Giant Sinkhole Reveals 2,000-Year-Old Paving Stones Near Pantheon in Rome

Giant Sinkhole Found in Rome

Ancient paving stones, dating back to 27 BC were found after a giant sinkhole opened in front of the Pantheon, a former Roman temple, in Rome. The eight-foot deep and 10-foot long sinkhole, which opened suddenly, is located near the front steps of the Roman temple.

Since the area was closed to the public, no injuries were reported. Deemed to be a common occurrence in Rome, the city has recovered more than 100 sinkhole openings recorded last year. In 2018, the number was 175.

Paving Stones Were Part of the Ancient Street

Rome Sinkhole

The incident took place on the cobblestoned street in the Piazza della Rotunda, near the Pantheon's front steps. The Officials uncovered seven slabs of travertine, a kind of sedimentary rock, dating back to between 27 and 25 BC. In a report, Agenzia Nazionale Stampa Associata (ANSA), stated that the stones were probably part of the paving placed when statesman Marcus Agrippa, deputy to Rome's first emperor, Augustus, oversaw the temple's initial construction.

The stones were first discovered by the local authorities while laying the service lines in the 1990s. 'Rather than excavating the artifacts, officials opted to leave them underground, where they have remained ever since,' the publication stated.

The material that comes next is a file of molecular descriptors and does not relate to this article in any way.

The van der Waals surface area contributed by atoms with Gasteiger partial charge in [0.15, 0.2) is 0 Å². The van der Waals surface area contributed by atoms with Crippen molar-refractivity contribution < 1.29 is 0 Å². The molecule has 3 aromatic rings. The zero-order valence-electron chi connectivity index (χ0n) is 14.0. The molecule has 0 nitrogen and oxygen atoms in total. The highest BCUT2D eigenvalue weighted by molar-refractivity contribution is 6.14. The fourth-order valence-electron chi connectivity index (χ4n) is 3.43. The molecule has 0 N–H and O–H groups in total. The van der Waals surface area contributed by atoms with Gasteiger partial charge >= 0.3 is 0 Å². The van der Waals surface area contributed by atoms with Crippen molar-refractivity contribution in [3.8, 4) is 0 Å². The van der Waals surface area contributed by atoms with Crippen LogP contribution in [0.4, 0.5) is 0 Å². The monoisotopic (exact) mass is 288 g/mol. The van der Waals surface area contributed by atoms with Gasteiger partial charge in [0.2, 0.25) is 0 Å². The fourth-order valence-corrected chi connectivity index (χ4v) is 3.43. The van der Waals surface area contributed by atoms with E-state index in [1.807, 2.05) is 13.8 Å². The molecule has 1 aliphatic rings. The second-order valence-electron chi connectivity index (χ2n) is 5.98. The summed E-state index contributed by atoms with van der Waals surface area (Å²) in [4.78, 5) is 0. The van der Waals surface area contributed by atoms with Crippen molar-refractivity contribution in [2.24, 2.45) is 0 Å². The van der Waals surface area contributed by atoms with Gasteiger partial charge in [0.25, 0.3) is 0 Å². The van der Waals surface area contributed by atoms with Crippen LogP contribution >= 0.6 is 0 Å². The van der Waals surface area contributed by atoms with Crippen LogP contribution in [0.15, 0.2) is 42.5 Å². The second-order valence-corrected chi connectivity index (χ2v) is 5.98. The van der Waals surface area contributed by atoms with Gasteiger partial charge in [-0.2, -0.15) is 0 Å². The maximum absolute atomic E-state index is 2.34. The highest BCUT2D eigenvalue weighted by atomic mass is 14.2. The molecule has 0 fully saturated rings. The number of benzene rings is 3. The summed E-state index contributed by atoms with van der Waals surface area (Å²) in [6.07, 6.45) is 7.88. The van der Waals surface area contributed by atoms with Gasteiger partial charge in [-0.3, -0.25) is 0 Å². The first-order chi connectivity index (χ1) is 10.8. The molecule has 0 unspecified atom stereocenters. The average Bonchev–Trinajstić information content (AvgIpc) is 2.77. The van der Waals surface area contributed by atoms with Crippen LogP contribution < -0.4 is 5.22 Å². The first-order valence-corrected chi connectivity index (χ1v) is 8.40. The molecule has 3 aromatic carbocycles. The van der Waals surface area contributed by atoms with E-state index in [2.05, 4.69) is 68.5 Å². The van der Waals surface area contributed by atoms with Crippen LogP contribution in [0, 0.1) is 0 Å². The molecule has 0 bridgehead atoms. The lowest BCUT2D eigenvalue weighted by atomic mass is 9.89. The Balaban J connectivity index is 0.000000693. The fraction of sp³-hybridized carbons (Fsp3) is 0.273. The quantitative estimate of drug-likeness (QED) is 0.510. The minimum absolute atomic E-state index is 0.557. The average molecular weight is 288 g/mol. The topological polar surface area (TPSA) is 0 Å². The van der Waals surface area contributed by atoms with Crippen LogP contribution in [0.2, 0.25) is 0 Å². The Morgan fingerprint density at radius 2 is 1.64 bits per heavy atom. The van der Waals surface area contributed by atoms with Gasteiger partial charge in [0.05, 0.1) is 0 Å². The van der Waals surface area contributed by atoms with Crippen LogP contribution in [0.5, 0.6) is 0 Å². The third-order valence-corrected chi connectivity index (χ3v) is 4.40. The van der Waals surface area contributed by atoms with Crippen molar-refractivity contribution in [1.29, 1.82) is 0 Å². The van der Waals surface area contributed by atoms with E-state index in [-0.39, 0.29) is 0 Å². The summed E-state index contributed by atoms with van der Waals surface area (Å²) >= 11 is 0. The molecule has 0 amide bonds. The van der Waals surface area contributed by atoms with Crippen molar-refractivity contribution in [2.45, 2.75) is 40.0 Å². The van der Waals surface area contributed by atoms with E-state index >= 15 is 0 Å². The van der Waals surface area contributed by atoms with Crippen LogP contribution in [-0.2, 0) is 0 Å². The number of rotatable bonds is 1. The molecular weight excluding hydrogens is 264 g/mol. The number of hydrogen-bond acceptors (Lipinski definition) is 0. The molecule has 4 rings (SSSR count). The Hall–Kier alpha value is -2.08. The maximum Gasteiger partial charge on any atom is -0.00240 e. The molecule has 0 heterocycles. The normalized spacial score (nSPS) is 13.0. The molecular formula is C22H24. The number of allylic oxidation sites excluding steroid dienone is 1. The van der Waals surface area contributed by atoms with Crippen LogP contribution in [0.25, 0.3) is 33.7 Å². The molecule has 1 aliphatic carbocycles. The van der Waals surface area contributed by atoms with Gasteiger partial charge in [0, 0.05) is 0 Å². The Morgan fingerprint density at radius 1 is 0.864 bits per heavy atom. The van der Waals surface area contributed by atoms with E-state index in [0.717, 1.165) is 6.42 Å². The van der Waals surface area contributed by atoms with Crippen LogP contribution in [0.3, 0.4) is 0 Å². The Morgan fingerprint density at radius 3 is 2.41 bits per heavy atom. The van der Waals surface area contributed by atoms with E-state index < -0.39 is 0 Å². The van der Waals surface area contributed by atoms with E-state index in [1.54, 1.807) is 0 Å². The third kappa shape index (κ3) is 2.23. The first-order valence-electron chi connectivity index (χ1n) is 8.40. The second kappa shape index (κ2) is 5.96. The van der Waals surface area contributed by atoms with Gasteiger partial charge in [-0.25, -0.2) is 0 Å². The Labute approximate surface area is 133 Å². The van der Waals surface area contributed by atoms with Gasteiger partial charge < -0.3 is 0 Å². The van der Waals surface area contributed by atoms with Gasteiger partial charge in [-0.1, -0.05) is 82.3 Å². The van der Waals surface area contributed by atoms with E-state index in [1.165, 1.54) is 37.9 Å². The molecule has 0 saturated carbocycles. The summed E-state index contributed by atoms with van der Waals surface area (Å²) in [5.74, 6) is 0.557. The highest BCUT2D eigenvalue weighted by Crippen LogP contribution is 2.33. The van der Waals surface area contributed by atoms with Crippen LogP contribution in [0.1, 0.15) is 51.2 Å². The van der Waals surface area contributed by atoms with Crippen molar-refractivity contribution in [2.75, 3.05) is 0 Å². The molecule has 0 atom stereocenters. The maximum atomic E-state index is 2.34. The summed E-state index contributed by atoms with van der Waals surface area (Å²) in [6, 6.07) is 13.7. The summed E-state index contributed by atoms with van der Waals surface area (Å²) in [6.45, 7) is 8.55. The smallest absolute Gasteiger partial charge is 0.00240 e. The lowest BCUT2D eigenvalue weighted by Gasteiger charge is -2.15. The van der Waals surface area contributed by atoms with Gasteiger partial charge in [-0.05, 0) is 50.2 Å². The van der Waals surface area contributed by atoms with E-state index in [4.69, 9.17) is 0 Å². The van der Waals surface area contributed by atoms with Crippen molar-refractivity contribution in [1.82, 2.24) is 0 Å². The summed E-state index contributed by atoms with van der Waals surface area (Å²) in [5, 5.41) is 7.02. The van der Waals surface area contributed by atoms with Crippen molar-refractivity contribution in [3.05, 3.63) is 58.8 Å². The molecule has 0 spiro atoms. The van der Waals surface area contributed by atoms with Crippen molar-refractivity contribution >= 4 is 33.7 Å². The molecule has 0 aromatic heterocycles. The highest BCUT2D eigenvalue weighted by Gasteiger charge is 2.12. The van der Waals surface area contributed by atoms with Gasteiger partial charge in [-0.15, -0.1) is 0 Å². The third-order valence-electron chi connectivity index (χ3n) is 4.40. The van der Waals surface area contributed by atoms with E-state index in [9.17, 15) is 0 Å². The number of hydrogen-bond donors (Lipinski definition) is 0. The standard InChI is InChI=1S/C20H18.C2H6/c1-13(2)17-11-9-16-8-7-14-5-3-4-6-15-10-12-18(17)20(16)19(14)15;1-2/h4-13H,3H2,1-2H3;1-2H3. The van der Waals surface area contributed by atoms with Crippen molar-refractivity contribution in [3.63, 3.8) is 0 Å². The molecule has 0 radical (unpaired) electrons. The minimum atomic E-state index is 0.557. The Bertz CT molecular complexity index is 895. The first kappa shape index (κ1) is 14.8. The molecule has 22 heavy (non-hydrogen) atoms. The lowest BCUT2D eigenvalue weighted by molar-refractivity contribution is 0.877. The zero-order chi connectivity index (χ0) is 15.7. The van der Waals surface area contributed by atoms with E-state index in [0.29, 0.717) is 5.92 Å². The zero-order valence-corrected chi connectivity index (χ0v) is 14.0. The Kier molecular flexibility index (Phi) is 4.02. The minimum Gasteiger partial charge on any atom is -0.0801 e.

In a statement issued to ANSA, Rome special superintendent Daniela Porro said: "More than twenty years after this initial find, the ancient pavement has emerged intact, protected by a layer of fine pozzolan—a material that acts much like cement when exposed to moisture. This is further evidence of Rome's inestimable archaeological riches."

Rome Remains Prone to Sinkholes

For a long time now, Rome has remained prone to sinkholes. To reduce the number of sinkholes occurrences in and around the city, the authorities had announced a project in 2018. Sinkholes are caused by the destabilizing combination of the region's sandy soil and layers of old ruins that much of the modern city was built atop, which weaken the ground above.

Geologist Stefania Nisio told Adnkronos: "The most sensitive area is eastern Rome, where materials were quarried in ancient times. The main cause of a sinkhole in the city is the presence of an underground cavity."

The site of the Pantheon, the most sought-after Roman site, attracts a large number of tourists every year. The Pantheon, which means 'to every god', was constructed as a temple, to all the gods of Ancient Rome. It was built on top of an earlier temple from the reign of Augustus in as far back as 27BC. Emperor Hadrian rebuilt it in about 126 AD. Being in regular use, the Pantheon had been used as a Roman Catholic church since the 7th century.